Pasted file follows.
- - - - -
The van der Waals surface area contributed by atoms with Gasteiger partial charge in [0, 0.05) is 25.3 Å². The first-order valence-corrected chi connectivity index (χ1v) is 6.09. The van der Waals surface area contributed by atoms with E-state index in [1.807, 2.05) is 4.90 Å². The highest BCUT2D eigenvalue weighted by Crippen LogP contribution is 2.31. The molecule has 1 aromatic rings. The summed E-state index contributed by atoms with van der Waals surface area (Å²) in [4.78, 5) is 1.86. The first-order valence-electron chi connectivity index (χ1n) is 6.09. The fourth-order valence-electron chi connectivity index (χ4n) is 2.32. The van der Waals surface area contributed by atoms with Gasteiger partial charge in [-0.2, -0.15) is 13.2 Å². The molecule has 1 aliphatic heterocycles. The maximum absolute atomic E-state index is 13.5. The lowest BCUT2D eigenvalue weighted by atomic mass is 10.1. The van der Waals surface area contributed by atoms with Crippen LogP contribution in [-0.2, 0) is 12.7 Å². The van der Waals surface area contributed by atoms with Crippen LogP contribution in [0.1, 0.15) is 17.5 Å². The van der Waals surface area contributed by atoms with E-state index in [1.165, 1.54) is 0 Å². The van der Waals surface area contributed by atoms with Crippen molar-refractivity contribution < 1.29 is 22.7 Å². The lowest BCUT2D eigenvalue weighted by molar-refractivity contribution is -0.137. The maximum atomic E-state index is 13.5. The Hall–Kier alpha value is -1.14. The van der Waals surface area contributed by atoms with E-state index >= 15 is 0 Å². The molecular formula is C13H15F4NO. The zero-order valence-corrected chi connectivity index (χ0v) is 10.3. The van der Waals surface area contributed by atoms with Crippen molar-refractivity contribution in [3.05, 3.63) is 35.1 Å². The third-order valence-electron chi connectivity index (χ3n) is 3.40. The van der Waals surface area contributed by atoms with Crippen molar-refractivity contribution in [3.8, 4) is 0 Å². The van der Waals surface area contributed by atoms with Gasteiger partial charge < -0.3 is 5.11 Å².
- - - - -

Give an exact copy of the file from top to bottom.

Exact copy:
The van der Waals surface area contributed by atoms with Gasteiger partial charge in [0, 0.05) is 25.3 Å². The first-order valence-corrected chi connectivity index (χ1v) is 6.09. The van der Waals surface area contributed by atoms with E-state index in [1.807, 2.05) is 4.90 Å². The highest BCUT2D eigenvalue weighted by Crippen LogP contribution is 2.31. The molecule has 1 aromatic rings. The summed E-state index contributed by atoms with van der Waals surface area (Å²) in [4.78, 5) is 1.86. The first-order valence-electron chi connectivity index (χ1n) is 6.09. The fourth-order valence-electron chi connectivity index (χ4n) is 2.32. The van der Waals surface area contributed by atoms with Gasteiger partial charge in [-0.2, -0.15) is 13.2 Å². The molecule has 1 aliphatic heterocycles. The maximum absolute atomic E-state index is 13.5. The lowest BCUT2D eigenvalue weighted by atomic mass is 10.1. The van der Waals surface area contributed by atoms with Crippen LogP contribution in [-0.2, 0) is 12.7 Å². The van der Waals surface area contributed by atoms with Crippen LogP contribution in [0.1, 0.15) is 17.5 Å². The van der Waals surface area contributed by atoms with E-state index in [1.165, 1.54) is 0 Å². The van der Waals surface area contributed by atoms with Crippen molar-refractivity contribution < 1.29 is 22.7 Å². The lowest BCUT2D eigenvalue weighted by molar-refractivity contribution is -0.137. The maximum atomic E-state index is 13.5. The Hall–Kier alpha value is -1.14. The van der Waals surface area contributed by atoms with E-state index >= 15 is 0 Å². The molecular formula is C13H15F4NO. The zero-order valence-corrected chi connectivity index (χ0v) is 10.3. The van der Waals surface area contributed by atoms with Crippen molar-refractivity contribution in [3.05, 3.63) is 35.1 Å². The third-order valence-electron chi connectivity index (χ3n) is 3.40. The van der Waals surface area contributed by atoms with Crippen molar-refractivity contribution in [3.8, 4) is 0 Å². The van der Waals surface area contributed by atoms with Gasteiger partial charge < -0.3 is 5.11 Å².